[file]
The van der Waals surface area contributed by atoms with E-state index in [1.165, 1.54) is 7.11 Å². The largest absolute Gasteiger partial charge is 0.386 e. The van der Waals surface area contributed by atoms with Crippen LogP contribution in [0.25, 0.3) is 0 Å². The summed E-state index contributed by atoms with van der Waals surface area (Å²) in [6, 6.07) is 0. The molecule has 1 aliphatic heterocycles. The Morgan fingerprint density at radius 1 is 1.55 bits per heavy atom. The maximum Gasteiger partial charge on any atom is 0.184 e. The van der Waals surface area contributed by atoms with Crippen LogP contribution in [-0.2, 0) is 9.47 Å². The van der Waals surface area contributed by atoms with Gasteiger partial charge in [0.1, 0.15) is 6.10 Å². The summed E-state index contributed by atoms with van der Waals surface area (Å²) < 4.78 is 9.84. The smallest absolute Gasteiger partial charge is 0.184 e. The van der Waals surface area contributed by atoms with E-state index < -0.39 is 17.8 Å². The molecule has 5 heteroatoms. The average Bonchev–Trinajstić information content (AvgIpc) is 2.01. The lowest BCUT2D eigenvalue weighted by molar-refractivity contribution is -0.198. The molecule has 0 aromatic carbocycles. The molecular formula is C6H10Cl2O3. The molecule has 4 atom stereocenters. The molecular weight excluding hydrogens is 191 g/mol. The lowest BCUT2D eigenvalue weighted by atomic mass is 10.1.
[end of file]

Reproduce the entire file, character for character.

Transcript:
The van der Waals surface area contributed by atoms with E-state index in [1.165, 1.54) is 7.11 Å². The largest absolute Gasteiger partial charge is 0.386 e. The van der Waals surface area contributed by atoms with Crippen LogP contribution in [0.25, 0.3) is 0 Å². The summed E-state index contributed by atoms with van der Waals surface area (Å²) in [6, 6.07) is 0. The molecule has 1 aliphatic heterocycles. The Morgan fingerprint density at radius 1 is 1.55 bits per heavy atom. The maximum Gasteiger partial charge on any atom is 0.184 e. The van der Waals surface area contributed by atoms with Crippen LogP contribution in [-0.2, 0) is 9.47 Å². The van der Waals surface area contributed by atoms with Gasteiger partial charge in [0.1, 0.15) is 6.10 Å². The summed E-state index contributed by atoms with van der Waals surface area (Å²) < 4.78 is 9.84. The smallest absolute Gasteiger partial charge is 0.184 e. The van der Waals surface area contributed by atoms with E-state index < -0.39 is 17.8 Å². The molecule has 5 heteroatoms. The average Bonchev–Trinajstić information content (AvgIpc) is 2.01. The lowest BCUT2D eigenvalue weighted by molar-refractivity contribution is -0.198. The molecule has 0 aromatic carbocycles. The molecular formula is C6H10Cl2O3. The molecule has 4 atom stereocenters. The molecular weight excluding hydrogens is 191 g/mol. The lowest BCUT2D eigenvalue weighted by atomic mass is 10.1.